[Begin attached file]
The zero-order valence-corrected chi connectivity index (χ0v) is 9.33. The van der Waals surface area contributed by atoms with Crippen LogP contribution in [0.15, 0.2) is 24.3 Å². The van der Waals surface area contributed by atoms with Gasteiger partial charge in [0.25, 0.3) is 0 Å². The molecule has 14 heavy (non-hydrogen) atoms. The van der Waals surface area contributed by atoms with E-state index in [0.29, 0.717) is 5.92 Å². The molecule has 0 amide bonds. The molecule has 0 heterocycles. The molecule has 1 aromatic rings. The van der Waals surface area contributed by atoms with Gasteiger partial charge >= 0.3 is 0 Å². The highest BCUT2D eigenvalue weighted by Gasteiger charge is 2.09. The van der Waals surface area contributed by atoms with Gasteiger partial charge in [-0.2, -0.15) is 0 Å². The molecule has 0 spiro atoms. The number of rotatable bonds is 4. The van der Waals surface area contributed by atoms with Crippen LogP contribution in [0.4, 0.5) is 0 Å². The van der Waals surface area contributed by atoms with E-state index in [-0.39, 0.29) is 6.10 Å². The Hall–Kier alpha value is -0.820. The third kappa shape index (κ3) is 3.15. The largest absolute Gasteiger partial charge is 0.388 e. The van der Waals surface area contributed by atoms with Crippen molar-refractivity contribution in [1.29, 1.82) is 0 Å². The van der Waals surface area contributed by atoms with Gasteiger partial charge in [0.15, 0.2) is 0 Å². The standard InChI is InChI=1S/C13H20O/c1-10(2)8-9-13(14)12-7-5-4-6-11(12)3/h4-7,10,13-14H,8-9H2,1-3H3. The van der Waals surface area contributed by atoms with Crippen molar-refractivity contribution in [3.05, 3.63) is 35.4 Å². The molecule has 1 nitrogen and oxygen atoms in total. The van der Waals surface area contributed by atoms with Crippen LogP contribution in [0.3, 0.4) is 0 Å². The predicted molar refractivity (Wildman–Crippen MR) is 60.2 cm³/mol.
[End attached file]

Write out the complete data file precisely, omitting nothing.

The zero-order valence-corrected chi connectivity index (χ0v) is 9.33. The van der Waals surface area contributed by atoms with Crippen LogP contribution in [0.15, 0.2) is 24.3 Å². The van der Waals surface area contributed by atoms with Gasteiger partial charge in [0.25, 0.3) is 0 Å². The molecule has 14 heavy (non-hydrogen) atoms. The van der Waals surface area contributed by atoms with E-state index in [0.29, 0.717) is 5.92 Å². The molecule has 0 amide bonds. The molecule has 0 heterocycles. The molecule has 1 aromatic rings. The van der Waals surface area contributed by atoms with Gasteiger partial charge >= 0.3 is 0 Å². The highest BCUT2D eigenvalue weighted by Gasteiger charge is 2.09. The van der Waals surface area contributed by atoms with Gasteiger partial charge in [-0.2, -0.15) is 0 Å². The molecule has 0 spiro atoms. The number of rotatable bonds is 4. The van der Waals surface area contributed by atoms with Crippen LogP contribution in [0.4, 0.5) is 0 Å². The van der Waals surface area contributed by atoms with E-state index in [-0.39, 0.29) is 6.10 Å². The Hall–Kier alpha value is -0.820. The third kappa shape index (κ3) is 3.15. The largest absolute Gasteiger partial charge is 0.388 e. The van der Waals surface area contributed by atoms with Crippen molar-refractivity contribution in [1.29, 1.82) is 0 Å². The van der Waals surface area contributed by atoms with Gasteiger partial charge in [0.15, 0.2) is 0 Å². The standard InChI is InChI=1S/C13H20O/c1-10(2)8-9-13(14)12-7-5-4-6-11(12)3/h4-7,10,13-14H,8-9H2,1-3H3. The van der Waals surface area contributed by atoms with Crippen molar-refractivity contribution in [3.05, 3.63) is 35.4 Å². The molecule has 1 nitrogen and oxygen atoms in total. The van der Waals surface area contributed by atoms with Crippen LogP contribution in [0.3, 0.4) is 0 Å². The predicted molar refractivity (Wildman–Crippen MR) is 60.2 cm³/mol.